MHG11156 - Caisteal na Coille


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Type and Period (1)

  • BROCH (Iron Age - 550 BC to 560 AD)

Protected Status

Full Description

Cailsteal na Coille (NAT) Broch (NR)
OS 6"map, (1969)

The remains of a small broch, Caisteal na Coille (RCAHMS 1911; ONB 1872) or Castle Cole (RCAHMS 1911; Feachem 1963) situated in a strong position on a rocky eminence on the left bank of the Black Water, and further defended by outworks. It measures 21' in diameter within a wall 13' thick with an entrance, 2' 8" to 3' 6" wide, in the ESE. Mural chambers were identifiable in the NE and south in 1909, but in neither case was an entrance visible. A guard-chamber was also visible to the north of the entrance passage leading off between two sets of door-checks. The broch wall stood to a maximum height of 10', on the east, but only the foundation remained in the SW. Feachem mentions at least seven aumbry-like recesses, comparable with those at Torwood broch (NS88SW 1). An outwork wall defends the broch on the north and east of the summit and RCAHMS mention a similar outer wall, running for part of its length along the top of a rocky outcrop on the east with small portions being visible on the north and SE.
Name Book 1872; RCAHMS 1911, visited 1909; R W Feachem 1963.

The broch is generally as described, still well enough preserved for details to be discernible, eg the guard chamber, now completely exposed from the top; traces of the outer wall of a mural gallery in the NE; the passage still lintelled to the first doorcheck, beyond which it is choked with debris; and the aumbry-like recesses, still visible at various heights in the wall. Six of them in the north half, average 0.3m to 0.5m across by 0.2m in height and depth. The seventh would appear to be at ground level in the SSE and substantially larger. There is no sign of the south mural chamber noted by RCAHMS. The wall encircling the summit appears to be a contemporary outwork, though a part abutting the broch on the NE has been renovated. The crude outer wall may be much later, possibly built to keep livestock from the sheer face of the eminence on which the broch stands.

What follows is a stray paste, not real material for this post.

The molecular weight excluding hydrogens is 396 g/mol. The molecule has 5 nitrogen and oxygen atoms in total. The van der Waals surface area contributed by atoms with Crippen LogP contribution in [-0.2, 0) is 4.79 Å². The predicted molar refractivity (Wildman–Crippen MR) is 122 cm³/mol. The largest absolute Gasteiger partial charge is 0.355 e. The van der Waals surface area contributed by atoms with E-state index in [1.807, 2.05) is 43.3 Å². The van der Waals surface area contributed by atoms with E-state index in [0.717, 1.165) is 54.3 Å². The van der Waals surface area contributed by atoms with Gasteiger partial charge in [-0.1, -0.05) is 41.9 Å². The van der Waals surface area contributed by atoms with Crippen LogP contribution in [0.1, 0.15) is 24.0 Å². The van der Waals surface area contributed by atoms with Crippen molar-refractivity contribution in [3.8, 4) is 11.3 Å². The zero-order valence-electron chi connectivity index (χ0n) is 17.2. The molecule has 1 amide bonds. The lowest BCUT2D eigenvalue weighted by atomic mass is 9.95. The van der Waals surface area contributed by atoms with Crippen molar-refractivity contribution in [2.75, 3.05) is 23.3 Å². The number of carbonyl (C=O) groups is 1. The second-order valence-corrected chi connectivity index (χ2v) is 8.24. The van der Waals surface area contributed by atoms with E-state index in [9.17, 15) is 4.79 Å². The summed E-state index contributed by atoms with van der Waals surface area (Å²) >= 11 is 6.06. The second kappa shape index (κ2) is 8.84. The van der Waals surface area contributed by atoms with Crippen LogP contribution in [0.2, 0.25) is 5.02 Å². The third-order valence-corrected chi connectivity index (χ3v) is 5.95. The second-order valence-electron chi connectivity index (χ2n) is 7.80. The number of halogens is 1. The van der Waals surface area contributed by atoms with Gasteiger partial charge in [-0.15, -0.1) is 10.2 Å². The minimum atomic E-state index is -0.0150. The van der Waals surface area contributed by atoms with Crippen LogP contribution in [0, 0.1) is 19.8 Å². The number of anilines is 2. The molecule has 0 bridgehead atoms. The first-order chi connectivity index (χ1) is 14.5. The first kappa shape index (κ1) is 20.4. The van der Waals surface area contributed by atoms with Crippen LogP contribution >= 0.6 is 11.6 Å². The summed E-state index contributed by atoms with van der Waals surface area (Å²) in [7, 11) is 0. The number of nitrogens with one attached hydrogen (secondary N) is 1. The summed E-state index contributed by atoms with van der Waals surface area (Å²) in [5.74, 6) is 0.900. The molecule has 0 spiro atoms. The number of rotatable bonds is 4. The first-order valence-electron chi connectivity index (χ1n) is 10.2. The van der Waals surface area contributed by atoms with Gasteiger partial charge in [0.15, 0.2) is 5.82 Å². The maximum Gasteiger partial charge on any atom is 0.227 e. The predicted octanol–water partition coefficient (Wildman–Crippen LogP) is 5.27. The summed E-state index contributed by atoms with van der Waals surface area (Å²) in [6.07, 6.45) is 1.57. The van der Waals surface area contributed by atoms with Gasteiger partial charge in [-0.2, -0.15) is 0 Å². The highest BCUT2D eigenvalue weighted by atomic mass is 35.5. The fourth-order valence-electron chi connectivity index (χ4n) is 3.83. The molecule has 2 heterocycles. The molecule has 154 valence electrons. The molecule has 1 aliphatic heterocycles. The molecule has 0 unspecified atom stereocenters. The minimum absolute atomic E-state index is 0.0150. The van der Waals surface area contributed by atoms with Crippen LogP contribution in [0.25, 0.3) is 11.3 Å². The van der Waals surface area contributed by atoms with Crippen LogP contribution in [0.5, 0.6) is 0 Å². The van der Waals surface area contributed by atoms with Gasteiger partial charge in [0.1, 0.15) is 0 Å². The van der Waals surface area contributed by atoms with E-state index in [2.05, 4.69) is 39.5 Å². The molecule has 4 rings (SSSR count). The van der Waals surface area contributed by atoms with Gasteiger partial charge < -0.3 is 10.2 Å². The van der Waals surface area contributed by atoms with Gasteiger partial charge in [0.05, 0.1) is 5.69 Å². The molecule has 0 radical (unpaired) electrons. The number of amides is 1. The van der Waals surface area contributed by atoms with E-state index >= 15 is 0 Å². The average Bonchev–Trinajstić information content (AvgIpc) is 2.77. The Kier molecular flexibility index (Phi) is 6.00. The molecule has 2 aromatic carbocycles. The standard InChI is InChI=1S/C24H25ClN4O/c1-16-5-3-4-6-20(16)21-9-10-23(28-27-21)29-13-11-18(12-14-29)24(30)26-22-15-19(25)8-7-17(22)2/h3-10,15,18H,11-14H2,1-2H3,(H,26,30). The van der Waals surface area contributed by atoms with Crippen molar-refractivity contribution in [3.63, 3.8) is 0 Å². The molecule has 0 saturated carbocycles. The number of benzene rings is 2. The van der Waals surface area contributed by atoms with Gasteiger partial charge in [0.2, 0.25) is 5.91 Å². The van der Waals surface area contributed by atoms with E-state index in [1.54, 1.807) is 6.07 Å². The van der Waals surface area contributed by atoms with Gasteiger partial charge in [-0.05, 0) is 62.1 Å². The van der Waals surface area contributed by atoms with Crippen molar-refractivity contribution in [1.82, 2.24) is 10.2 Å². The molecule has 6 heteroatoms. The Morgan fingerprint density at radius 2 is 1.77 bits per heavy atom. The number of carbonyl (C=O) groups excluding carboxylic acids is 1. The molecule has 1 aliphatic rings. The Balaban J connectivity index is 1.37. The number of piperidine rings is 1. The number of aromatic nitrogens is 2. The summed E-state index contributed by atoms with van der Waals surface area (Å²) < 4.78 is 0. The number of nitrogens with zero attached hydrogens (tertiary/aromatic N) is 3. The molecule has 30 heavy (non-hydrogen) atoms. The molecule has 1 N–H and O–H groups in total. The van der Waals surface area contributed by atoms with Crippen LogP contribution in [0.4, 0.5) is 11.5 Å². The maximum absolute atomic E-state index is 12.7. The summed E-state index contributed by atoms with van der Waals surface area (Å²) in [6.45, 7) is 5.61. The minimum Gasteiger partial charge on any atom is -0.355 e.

Revised at 1:10,000.
Visited by OS (R D L) 23 April 1964 and (J M) 20 February 1976.

This site was included in Mackie's 2007 'The Roundhouses, Brochs and Wheelhouses of Atlantic Scotland c.700 BC - AD 500: Architecture and material culture'. See link below to HES Canmore record which includes the chapter on this site. <1>

The site is included in the Altas of Hillforts of Britain and Ireland online database. See link below to site entry. <2>

Sources/Archives (6)



Grid reference Centred NC 7957 1337 (70m by 70m) (2 map features)
Map sheet NC71SE
Geographical Area SUTHERLAND
Civil Parish CLYNE

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